Chicago ranks third in the U.S. in terms of population, with a population of 2,711,000. Chicago’s economy is dominated by transportation, technology, and management companies, but the poverty rate is higher than the national rate, at 19.1%. Heroin is the most common drug of abuse in Chicago, accounting for a whopping 1,425 emergency room visits in the city. Heroin, cocaine, prescription opioids, methamphetamine, and marijuana are the most abused drugs in Chicago. Drug sales and distribution are controlled in Chicago by Mexican drug gangs, which import heroin from Colombia and Mexico.
Dayton is the 6th biggest city in Ohio, but it has the most severe drug problems in the state. There are over 140,000 residents. The economy of Dayton focuses on lodging and food services, manufacturing, and healthcare. Although the economy focuses on accommodations and food services, manufacturing, and healthcare, the poverty rate is 34.5%, and drug use is severe. According to the Montgomery County Coroner’s Office, 282 accidental drug overdose deaths were documented in 2017, making Dayton the location with the most drug overdose deaths. The most frequently abused drugs, which include opioids, heroin, darvon, cocaine, and fentanyl, were responsible for the most fatalities.
Michigan’s largest city, Detroit, is home to more than 670,000 citizens, 35.7% of whom live in poverty. Manufacturing, administration, and waste management services are the city’s key sectors. Because of Detroit’s struggling economy, high crime rate, and high poverty rate, drug problems are common. Detroit drug issues are predominantly related to heroin (often mixed with fentanyl), artificial opioids, and prescription drugs and synthetic marijuana referred to as ‘spice.’ To authorities, cannabis, cocaine, heroin, and fentanyl are the most frequently reported drugs.
How to Identify a Trap House
Because of the low-income areas in which they are often found, trap houses are most often abandoned houses. It’s relatively easy to spot them because people come and go all hours of the day and night. Police have a difficult time arresting dealers because whenever they hear that the police are on to them, they leave in a hurry, packed up and moved to a different location or house. Users and dealers seldom stay in the same residence for more than a week. They constantly commute.
Have Trap Houses Contributed to the Ongoing Drug Epidemic?
According to the 2017 National Survey on Drug Use and Health (NSDUH), illicit substances account for nearly 20 million cases of substance abuse problems in the United States. The most trafficked drugs in the United States, as identified by American Addictions Centers in 2016, include meth (33.6%), cocaine (19.8%), marijuana (17.6%), and heroin (14.4%). Trap houses frequently sell and use these drugs.
Trap houses have been witnessing an increasing number of fatal/severe overdoses in recent years, as heroin use has increased and fentanyl is becoming increasing present in drugs. A recent news report, for example, described the tragic death of a 20-year-old who overdosed on heroin in a trap house.
Getting Out of The Trap
Life in a trap house is about as bad as a person can get when it comes to addiction. Those who have had long-term addictions struggle to find ways to imagine getting their life back on track. One obstacle involves the conditions that are required by homeless shelters and transitional housing. Usually, the primary obstacle is that a person must be drug-free. This can create a Catch-22 situation. Getting out of the trap is difficult when you do not have a safety net to protect you from yourself.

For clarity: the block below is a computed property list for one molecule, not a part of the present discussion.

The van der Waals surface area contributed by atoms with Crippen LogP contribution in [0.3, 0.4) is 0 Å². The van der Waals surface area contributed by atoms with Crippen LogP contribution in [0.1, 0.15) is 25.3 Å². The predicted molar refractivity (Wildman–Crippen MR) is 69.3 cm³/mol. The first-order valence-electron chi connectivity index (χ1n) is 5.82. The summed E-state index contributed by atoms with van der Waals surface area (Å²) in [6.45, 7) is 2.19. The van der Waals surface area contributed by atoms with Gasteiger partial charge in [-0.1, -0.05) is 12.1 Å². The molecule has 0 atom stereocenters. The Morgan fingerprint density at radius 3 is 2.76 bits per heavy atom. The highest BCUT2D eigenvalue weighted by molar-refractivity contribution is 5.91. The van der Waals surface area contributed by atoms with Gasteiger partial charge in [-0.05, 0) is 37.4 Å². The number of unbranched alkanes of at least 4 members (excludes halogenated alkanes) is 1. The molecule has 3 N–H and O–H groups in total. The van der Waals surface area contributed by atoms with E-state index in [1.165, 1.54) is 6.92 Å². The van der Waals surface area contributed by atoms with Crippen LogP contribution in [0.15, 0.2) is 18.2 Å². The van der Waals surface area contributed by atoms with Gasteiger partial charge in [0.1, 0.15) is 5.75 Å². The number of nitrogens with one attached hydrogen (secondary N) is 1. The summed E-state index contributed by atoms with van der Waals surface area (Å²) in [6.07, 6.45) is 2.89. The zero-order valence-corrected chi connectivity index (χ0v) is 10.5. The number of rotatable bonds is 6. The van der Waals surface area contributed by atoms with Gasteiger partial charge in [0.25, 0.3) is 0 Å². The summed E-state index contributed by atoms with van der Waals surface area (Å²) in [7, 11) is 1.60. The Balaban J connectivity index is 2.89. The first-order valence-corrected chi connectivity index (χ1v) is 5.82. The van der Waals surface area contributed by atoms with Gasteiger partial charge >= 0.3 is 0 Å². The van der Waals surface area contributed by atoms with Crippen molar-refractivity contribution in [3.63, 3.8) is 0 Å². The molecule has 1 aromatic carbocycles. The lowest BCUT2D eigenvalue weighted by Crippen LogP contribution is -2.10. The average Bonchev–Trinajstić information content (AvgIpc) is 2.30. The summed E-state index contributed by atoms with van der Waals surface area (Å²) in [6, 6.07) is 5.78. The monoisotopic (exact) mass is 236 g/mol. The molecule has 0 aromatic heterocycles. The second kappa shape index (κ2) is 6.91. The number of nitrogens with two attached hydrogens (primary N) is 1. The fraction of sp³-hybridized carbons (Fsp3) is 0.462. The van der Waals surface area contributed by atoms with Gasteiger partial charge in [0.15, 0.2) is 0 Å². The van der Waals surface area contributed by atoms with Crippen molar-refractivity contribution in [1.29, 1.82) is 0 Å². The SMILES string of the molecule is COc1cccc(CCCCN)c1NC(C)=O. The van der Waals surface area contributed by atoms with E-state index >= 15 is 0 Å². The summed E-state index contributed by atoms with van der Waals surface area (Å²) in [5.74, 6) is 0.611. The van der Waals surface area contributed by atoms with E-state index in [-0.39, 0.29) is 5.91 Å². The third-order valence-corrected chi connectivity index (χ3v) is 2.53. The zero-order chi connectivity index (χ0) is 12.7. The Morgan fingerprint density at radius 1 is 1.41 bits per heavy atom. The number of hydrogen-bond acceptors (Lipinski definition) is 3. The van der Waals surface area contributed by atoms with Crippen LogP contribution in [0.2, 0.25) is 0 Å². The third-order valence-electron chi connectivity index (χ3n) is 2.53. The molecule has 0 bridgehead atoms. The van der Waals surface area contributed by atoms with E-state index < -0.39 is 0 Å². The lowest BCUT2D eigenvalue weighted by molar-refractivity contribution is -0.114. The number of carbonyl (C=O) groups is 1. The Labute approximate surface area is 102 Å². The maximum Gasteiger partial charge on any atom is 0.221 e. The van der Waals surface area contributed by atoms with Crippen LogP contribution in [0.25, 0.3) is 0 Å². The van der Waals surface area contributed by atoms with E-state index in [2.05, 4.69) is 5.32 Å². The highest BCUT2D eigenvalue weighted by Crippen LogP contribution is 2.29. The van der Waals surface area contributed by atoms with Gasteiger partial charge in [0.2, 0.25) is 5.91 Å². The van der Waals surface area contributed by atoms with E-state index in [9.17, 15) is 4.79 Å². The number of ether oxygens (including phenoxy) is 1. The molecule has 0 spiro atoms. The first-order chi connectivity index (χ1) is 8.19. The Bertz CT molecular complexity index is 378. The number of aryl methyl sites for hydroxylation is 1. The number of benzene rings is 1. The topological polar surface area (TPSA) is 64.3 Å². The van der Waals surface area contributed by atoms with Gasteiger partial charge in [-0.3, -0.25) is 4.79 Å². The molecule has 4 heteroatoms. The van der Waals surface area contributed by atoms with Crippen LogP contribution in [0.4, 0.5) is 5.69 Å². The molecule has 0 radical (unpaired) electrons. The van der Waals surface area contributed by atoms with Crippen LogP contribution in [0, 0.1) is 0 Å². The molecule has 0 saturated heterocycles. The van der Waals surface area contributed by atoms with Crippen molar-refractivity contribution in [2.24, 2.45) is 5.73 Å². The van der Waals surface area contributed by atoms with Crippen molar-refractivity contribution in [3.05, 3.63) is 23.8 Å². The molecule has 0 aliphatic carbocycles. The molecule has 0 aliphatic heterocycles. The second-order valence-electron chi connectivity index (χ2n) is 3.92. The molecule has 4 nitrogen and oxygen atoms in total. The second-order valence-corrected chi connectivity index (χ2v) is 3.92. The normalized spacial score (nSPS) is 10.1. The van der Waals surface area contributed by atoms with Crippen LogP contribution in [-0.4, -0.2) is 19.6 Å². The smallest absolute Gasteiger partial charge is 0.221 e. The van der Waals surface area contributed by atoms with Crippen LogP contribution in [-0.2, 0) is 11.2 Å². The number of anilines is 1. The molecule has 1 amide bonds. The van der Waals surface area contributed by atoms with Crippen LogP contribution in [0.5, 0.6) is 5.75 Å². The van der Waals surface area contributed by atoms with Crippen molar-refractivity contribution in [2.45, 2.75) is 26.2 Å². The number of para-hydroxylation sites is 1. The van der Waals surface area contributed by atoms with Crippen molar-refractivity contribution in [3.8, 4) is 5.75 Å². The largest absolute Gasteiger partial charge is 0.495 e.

Tent communities are sometimes a way for those who are still using drugs to find a place with a certain level of security. Tent community spaces often have rules that involve a form of contribution to the community in order to remain in this transitional space. Those in the community are often allowed to continue drug and alcohol abuse but not on the premises.
Sober Houses and Transitional Spaces
In a sober transitional house, it is usually required that you pay a form of rent. This may initially come as contributions to the household in the form of chores. Sober houses often impose extremely strict rules for the sake of the others living in the space. Those who enter a sober house are often required to attend daily meetings, engage in group therapy, or perform other tasks. Rules may include not being able to leave the house except for purposes that are permitted by the person who runs the sober house. Bedtimes are often enforced. Rules surrounding meal preparation and meal times may be strictly enforced.
In many instances, the overall goal of a sober house or related transitional living situation is intended to create a sense of routine. Unfortunately, for some individuals, these situations can feel extremely daunting. It’s worth keeping in mind that your housemates are likely dealing with their own recovery and mental health challenges. This results in a household that is filled with a great deal of tension and it can feel like a powder keg, at times.
Ask around, people will tell you that it’s possible to make it out of the trap. You have the power to choose to break free from the cycle of abuse and addiction.
Oasis Recovery Can Help You
It’s essential that you put your well-being and personal safety first. If you are ready to turn your life around, an addiction recovery treatment program could be the opportunity you’ve been waiting for to create a better life and future for yourself. Call the professionals at Oasis Recovery today!